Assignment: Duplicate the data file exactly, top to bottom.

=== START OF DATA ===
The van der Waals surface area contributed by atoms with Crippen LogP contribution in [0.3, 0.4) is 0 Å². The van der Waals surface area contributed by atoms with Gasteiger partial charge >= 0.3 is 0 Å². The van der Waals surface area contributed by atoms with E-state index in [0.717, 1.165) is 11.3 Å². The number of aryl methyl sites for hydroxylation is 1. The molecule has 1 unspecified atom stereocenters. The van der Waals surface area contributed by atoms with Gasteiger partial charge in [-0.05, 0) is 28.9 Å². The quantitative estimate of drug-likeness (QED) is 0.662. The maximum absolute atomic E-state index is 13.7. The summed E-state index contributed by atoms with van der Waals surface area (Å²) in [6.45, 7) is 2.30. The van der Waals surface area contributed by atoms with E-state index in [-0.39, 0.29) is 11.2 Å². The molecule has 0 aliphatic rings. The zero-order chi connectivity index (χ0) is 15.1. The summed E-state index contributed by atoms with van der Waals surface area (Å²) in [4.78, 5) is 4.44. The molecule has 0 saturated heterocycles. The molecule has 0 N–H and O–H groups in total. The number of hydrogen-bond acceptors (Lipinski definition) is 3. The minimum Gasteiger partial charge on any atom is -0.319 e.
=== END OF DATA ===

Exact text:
The van der Waals surface area contributed by atoms with Crippen LogP contribution in [0.3, 0.4) is 0 Å². The van der Waals surface area contributed by atoms with Gasteiger partial charge >= 0.3 is 0 Å². The van der Waals surface area contributed by atoms with E-state index in [0.717, 1.165) is 11.3 Å². The number of aryl methyl sites for hydroxylation is 1. The molecule has 1 unspecified atom stereocenters. The van der Waals surface area contributed by atoms with Gasteiger partial charge in [-0.05, 0) is 28.9 Å². The quantitative estimate of drug-likeness (QED) is 0.662. The maximum absolute atomic E-state index is 13.7. The summed E-state index contributed by atoms with van der Waals surface area (Å²) in [6.45, 7) is 2.30. The van der Waals surface area contributed by atoms with E-state index in [-0.39, 0.29) is 11.2 Å². The molecule has 0 aliphatic rings. The zero-order chi connectivity index (χ0) is 15.1. The summed E-state index contributed by atoms with van der Waals surface area (Å²) in [4.78, 5) is 4.44. The molecule has 0 saturated heterocycles. The molecule has 0 N–H and O–H groups in total. The number of hydrogen-bond acceptors (Lipinski definition) is 3. The minimum Gasteiger partial charge on any atom is -0.319 e.